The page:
In the past, tech companies have been accused of being irresponsible as the devices they make emit huge amounts of blue-spectrum light, which affects the body’s ability to sleep.
Prof Paul Gringras, professor of sleep medicine from the Evelina Children’s Hospital in London, was one of the accusers. Two of the biggest names in the industry, Apple and Amazon, have recently announced that they plan to tackle this issue moving forward.
The reason electronic devices affect sleep is the blue light they emit. Our bodies prepare for sleep by releasing the hormone melatonin when it starts to get dark. The wavelengths at the end of the blue-green light spectrum can actually stop melatonin from being produced, making it harder to get to sleep.
Interestingly, prof Gringras’ work has found that each new generation of smartphone and tablet is getting bigger and brighter – emitting more blue light. Studies have shown that being exposed to this sort of light is not only making people take longer to get to sleep, it is making them have less deep sleep and therefore feeling more tired the following morning.
Speaking to the BBC, the professor said the following:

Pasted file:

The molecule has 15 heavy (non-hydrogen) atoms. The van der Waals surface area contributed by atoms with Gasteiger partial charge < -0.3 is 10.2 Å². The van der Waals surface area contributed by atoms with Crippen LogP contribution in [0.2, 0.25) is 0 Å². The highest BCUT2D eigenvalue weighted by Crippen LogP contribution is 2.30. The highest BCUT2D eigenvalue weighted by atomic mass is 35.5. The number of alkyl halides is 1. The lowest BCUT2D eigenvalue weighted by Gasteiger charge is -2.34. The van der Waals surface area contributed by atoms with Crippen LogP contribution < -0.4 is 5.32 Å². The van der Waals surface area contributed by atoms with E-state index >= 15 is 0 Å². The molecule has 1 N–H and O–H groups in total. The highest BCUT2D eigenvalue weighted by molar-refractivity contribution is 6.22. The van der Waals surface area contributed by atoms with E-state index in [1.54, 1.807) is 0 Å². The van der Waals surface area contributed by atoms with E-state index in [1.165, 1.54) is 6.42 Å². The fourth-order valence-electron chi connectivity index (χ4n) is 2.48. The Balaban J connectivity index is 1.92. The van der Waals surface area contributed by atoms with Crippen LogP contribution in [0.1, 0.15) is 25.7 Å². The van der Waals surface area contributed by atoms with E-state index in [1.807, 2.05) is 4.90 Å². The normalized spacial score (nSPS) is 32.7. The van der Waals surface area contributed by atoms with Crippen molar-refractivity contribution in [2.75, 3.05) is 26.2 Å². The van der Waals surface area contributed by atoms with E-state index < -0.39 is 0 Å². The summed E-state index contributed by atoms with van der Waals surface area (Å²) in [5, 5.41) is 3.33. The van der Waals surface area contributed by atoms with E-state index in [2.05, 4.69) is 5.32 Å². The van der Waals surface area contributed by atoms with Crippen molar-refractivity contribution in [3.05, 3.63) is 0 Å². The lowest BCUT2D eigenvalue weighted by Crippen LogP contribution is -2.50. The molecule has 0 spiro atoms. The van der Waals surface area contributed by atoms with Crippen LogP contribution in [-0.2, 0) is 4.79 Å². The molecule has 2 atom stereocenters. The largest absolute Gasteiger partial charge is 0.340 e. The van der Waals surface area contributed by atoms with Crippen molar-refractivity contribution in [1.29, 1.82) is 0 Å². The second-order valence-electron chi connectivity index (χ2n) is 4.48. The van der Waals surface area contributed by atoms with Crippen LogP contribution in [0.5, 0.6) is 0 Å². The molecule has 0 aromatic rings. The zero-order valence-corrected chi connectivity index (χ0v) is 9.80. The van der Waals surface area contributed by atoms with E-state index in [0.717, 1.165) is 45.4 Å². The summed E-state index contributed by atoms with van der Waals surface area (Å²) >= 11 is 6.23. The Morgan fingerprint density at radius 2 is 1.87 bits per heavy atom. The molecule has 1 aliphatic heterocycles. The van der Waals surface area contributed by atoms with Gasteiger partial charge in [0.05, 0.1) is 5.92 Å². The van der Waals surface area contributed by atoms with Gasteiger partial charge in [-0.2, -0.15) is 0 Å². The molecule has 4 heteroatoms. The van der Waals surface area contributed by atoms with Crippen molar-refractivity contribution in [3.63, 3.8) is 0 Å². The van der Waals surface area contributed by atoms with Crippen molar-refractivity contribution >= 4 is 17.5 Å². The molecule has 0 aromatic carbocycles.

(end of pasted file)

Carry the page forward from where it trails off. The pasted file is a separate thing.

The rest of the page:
“I think the industry has deliberately avoided passing any comment or even acknowledging the evidence and research until very recently.
“I think the industry has been very worried about affecting sales and the use of their devices.”
Since prof Gringras’ work has been published, Apple has announced that the next iOS update will include a mode called ‘Night Shift’ that “may even help you get a good night’s sleep”. The mode will alter the colour of the display to get rid of the blue light in the evenings. It will do this using the clock and where you are in the world.
Other tech giant, Amazon, are also looking at ways to reduce blue light emissions. The company will be introducing “Blue Shade” to its Fire tablet range.
In response to these moves. prof Gringras said that although it’s late, it is “an incredibly welcome move”, adding:
“Of course blue light becomes insignificant when you’re setting an alarm at 02:00 to see what social media messages have popped up during the night. That’s a tricky problem and not in the grasp of the manufacturers.”